One of the most consistent complaints I hear from people who suffer with scrupulosity is that “it is impossible to get the same answer to the same question from different people.” This is a source of great consternation and often leads sufferers to high degrees of frustration, instead of the clarity and reassurance they seek.
The traditional answer to the complaint is a mantra sufferers have heard before numerous times: “That is why the consistent directive for scrupulous people is to limit their questions to one person, a single confessor who may be helpful.” Even though that is the traditional answer and is typically best for sufferers, they often feel it is unsatisfactory, flippant, or incomplete. Thus a fuller context may help.
First, remember that scrupulosity has often been identified as the “doubting disease.” It has this label for good reason. Even the most consistent and clarifying answer that could possibly be provided would not satisfy the sufferer. There would be another question. A plea for more clarity. That is the core experience of the scrupulous condition. The answer itself is not the issue. Rather, it is that people with scrupulosity ask questions endlessly. Those with the condition never get satisfactory answers because the condition causes them to ask more questions.
Second, each experience of scrupulosity is unique. While the constant asking of questions is common, people experience the disorder differently. There are certainly shared experiences, but everyone is unique. The uniqueness results in sufferers reacting in their own way to answers. If one word seems out of place to the person asking the question or if the inflection feels wrong to him or her, the entire answer becomes suspect. This sets up an impossible situation for anyone trying to answer a question. Sufferers, no one can answer a question in the way you may have rehearsed the expected response. Your respondent may know the answer, but no one can know how you expect the answer to be delivered.
This second point may sound almost absurd and unbelievable. I can only state that it is true, based on my many years of pastoral experience. It took me a long time to understand the dynamic. I used to believe I was making a mistake when I was not. I could not answer any question “correctly” because I could not be expected to know the exact wording that had been rehearsed. As I began to understand that no answer would be totally satisfactory, I began to comprehend the dynamic.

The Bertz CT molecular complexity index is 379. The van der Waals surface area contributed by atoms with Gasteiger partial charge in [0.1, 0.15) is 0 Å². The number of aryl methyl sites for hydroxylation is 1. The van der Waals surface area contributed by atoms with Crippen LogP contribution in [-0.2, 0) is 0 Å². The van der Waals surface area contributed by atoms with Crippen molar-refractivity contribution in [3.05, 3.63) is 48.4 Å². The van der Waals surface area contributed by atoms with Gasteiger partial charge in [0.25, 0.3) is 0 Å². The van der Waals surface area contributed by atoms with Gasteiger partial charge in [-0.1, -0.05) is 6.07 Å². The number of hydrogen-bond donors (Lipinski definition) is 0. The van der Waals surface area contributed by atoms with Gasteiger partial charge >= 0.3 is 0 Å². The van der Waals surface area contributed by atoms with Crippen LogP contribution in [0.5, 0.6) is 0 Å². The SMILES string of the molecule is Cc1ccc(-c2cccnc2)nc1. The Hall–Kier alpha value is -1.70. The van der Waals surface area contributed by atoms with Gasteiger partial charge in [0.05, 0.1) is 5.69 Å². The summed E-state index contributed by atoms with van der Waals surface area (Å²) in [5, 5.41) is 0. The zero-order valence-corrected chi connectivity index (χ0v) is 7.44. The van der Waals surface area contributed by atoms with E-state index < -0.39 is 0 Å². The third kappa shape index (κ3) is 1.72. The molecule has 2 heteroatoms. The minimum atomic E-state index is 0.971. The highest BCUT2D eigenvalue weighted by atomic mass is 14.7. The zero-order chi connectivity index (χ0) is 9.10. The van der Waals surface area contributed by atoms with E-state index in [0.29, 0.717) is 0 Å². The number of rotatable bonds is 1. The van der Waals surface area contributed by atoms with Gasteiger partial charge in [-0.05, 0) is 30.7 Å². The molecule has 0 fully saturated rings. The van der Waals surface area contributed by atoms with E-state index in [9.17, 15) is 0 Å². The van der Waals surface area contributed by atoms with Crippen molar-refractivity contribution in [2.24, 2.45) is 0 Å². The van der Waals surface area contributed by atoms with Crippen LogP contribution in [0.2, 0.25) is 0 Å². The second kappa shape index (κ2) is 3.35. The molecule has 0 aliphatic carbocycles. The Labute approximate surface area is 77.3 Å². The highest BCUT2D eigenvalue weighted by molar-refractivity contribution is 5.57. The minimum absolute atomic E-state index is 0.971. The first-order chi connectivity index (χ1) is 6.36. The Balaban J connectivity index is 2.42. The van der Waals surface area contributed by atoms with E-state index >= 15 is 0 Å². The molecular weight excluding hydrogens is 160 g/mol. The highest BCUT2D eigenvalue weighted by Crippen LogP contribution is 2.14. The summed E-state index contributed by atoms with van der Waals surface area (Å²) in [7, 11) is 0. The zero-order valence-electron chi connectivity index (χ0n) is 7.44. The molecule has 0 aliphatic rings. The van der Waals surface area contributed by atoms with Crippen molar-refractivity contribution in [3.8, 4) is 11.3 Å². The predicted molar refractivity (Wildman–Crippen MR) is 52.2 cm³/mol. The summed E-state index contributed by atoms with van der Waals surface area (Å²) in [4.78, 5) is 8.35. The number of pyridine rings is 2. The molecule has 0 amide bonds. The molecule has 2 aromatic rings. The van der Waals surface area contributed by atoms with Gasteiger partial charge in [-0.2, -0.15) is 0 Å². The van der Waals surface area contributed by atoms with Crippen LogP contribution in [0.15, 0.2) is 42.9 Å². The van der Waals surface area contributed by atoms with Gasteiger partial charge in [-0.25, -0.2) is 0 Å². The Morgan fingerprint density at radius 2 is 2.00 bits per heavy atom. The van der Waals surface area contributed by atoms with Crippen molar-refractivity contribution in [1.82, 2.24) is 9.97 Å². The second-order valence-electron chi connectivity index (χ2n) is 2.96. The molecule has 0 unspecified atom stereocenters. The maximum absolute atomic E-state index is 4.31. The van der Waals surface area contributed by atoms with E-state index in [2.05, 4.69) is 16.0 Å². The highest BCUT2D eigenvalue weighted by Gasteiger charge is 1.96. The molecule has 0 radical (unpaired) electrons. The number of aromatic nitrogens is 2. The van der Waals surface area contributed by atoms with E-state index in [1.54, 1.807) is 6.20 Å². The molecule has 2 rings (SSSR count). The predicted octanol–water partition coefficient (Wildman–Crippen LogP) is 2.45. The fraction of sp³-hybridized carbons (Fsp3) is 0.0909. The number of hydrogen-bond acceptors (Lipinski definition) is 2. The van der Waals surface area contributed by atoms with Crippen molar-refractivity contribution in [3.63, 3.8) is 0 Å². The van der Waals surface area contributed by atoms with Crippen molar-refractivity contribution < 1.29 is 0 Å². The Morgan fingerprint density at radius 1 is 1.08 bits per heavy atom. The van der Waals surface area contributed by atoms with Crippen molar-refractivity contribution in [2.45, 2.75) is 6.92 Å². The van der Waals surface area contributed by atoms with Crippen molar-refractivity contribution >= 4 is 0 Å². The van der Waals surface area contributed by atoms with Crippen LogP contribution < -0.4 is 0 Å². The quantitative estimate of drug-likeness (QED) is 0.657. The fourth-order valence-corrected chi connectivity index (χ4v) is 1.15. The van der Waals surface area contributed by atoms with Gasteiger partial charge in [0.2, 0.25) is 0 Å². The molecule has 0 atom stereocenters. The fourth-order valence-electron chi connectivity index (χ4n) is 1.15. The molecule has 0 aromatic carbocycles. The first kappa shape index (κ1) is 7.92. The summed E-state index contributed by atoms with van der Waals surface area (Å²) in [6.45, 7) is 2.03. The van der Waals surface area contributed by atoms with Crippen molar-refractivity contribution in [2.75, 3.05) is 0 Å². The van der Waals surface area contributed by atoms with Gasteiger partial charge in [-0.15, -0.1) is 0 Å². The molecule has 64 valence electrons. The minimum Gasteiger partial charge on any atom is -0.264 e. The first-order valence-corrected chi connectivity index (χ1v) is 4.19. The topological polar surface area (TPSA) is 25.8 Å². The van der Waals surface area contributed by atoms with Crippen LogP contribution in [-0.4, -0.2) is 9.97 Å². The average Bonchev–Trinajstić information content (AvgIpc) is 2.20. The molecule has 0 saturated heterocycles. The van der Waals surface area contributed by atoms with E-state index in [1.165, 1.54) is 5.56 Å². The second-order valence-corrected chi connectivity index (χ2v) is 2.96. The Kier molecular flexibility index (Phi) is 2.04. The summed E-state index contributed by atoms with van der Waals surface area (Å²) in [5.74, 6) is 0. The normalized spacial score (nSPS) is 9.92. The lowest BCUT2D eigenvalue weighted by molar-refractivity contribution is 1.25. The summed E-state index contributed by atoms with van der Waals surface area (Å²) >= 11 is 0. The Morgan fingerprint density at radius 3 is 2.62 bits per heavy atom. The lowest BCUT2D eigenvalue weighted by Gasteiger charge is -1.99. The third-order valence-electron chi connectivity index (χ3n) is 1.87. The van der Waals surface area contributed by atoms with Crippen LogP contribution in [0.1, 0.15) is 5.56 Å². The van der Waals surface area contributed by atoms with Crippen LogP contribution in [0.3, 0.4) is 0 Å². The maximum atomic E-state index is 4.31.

Another point to consider in seeking a helpful context is that the human condition and experience of communication is complex. It also is individual, personal. For example, no two actors will repeat the same lines in the same way. Or, listen to two eyewitnesses describe a car crash they both saw. The descriptions will never match. That is the beauty and the limitation of human communication. The differences between descriptions become even more striking when you consider how people interpret what they hear. Again, no two interpretations will be alike.
It is even harder for two people to see eye to eye on the subjects of religion and religious practices and disciplines. The understanding and theological experience of one person may be totally different from those of another. The nuances can be numerous. Both people will answer honestly, with no attempt to deceive or misdirect, but each person’s theological starting point makes all the difference in the world.
For example, when a person is discussing Catholic moral teaching and perspective, it is essential to understand and accept that the Catholic tradition is itself nuanced by history, experience, conscience, and innumerable other factors. If your starting point is the theological viewpoint that is representative of an understanding of a well-ordered world, a hierarchical model, a perfect modeling on earth in the threefold order of Christendom, championed for centuries as the correct viewpoint of the world and forever codified in the Council of Trent, you will have one starting point. If your framework is of a diversity of tradition and experience, accepting of a wider understanding of different cultures and experiences—respectful of the condition of humanity that experienced the Incarnate Word of God to form the people of God as presented in the documents of the Second Vatican Council—you will have a completely different starting point. To generalize, one perspective is primarily historical while the other is living, dynamic, and still under development.
For a scrupulous person, the divergence in these theological perspectives is often maddening. It can be confusing and unclear, even though it is just a basic disagreement. The experience of asking a question and receiving an answer is gray, not black-and-white. It is “in between,” held in tension in a murky middle where reality is often experienced. If a scrupulous person can somehow limit his or her exposure to just one theological perspective, much of the anxiety in the questioning often can be reduced or experienced in a way that is less perplexing.
Accepting one theological perspective might seem helpful, but it may not be. Accepting one perspective may comfort the sufferer, but it does little more than help him or her maintain a tolerable level of tension in the scrupulous condition and does little or nothing in the process of healing and learning how to effectively manage the scrupulous disorder.
I hope this explanation helps our readers with scrupulosity. It may produce more questions in search of answers. But I believe it may be a good beginning in explaining why the same question can be answered differently. When those with the scrupulous condition can learn about the disorder and the experience and then effectively apply what they learn to their own situation, they have taken a positive next step.
Fr. Thomas M. Santa, CSsR